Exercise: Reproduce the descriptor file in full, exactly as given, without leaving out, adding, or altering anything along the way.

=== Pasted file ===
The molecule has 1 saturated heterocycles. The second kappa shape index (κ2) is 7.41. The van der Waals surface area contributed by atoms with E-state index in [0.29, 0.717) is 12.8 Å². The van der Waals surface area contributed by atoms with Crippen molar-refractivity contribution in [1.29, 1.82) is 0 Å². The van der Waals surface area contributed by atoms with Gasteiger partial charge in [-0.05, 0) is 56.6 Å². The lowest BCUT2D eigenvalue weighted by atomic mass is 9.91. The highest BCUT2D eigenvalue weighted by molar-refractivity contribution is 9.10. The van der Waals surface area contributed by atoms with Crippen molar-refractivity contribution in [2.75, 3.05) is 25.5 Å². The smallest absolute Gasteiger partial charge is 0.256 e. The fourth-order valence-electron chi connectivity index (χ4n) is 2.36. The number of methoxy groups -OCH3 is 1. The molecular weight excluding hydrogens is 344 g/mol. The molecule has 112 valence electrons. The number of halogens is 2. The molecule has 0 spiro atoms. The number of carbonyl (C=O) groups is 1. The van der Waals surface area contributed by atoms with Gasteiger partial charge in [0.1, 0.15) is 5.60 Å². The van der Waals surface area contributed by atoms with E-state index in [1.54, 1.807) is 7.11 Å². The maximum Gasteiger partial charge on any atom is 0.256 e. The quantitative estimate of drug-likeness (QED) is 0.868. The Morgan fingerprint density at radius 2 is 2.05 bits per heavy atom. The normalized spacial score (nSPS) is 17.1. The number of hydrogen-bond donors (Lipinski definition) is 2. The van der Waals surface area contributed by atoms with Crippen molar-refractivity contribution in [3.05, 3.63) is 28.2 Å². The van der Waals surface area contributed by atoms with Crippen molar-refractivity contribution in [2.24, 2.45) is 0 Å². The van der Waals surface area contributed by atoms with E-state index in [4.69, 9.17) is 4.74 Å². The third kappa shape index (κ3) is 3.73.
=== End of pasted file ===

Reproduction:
The molecule has 1 saturated heterocycles. The second kappa shape index (κ2) is 7.41. The van der Waals surface area contributed by atoms with E-state index in [0.29, 0.717) is 12.8 Å². The van der Waals surface area contributed by atoms with Crippen molar-refractivity contribution in [1.29, 1.82) is 0 Å². The van der Waals surface area contributed by atoms with Gasteiger partial charge in [-0.05, 0) is 56.6 Å². The lowest BCUT2D eigenvalue weighted by atomic mass is 9.91. The highest BCUT2D eigenvalue weighted by molar-refractivity contribution is 9.10. The van der Waals surface area contributed by atoms with Crippen molar-refractivity contribution in [2.75, 3.05) is 25.5 Å². The smallest absolute Gasteiger partial charge is 0.256 e. The fourth-order valence-electron chi connectivity index (χ4n) is 2.36. The number of methoxy groups -OCH3 is 1. The molecular weight excluding hydrogens is 344 g/mol. The molecule has 112 valence electrons. The number of halogens is 2. The molecule has 0 spiro atoms. The number of carbonyl (C=O) groups is 1. The van der Waals surface area contributed by atoms with Gasteiger partial charge in [0.1, 0.15) is 5.60 Å². The van der Waals surface area contributed by atoms with E-state index in [1.54, 1.807) is 7.11 Å². The maximum Gasteiger partial charge on any atom is 0.256 e. The quantitative estimate of drug-likeness (QED) is 0.868. The Morgan fingerprint density at radius 2 is 2.05 bits per heavy atom. The normalized spacial score (nSPS) is 17.1. The number of hydrogen-bond donors (Lipinski definition) is 2. The van der Waals surface area contributed by atoms with Crippen molar-refractivity contribution in [3.05, 3.63) is 28.2 Å². The van der Waals surface area contributed by atoms with Crippen molar-refractivity contribution in [2.24, 2.45) is 0 Å². The van der Waals surface area contributed by atoms with E-state index in [4.69, 9.17) is 4.74 Å². The third kappa shape index (κ3) is 3.73.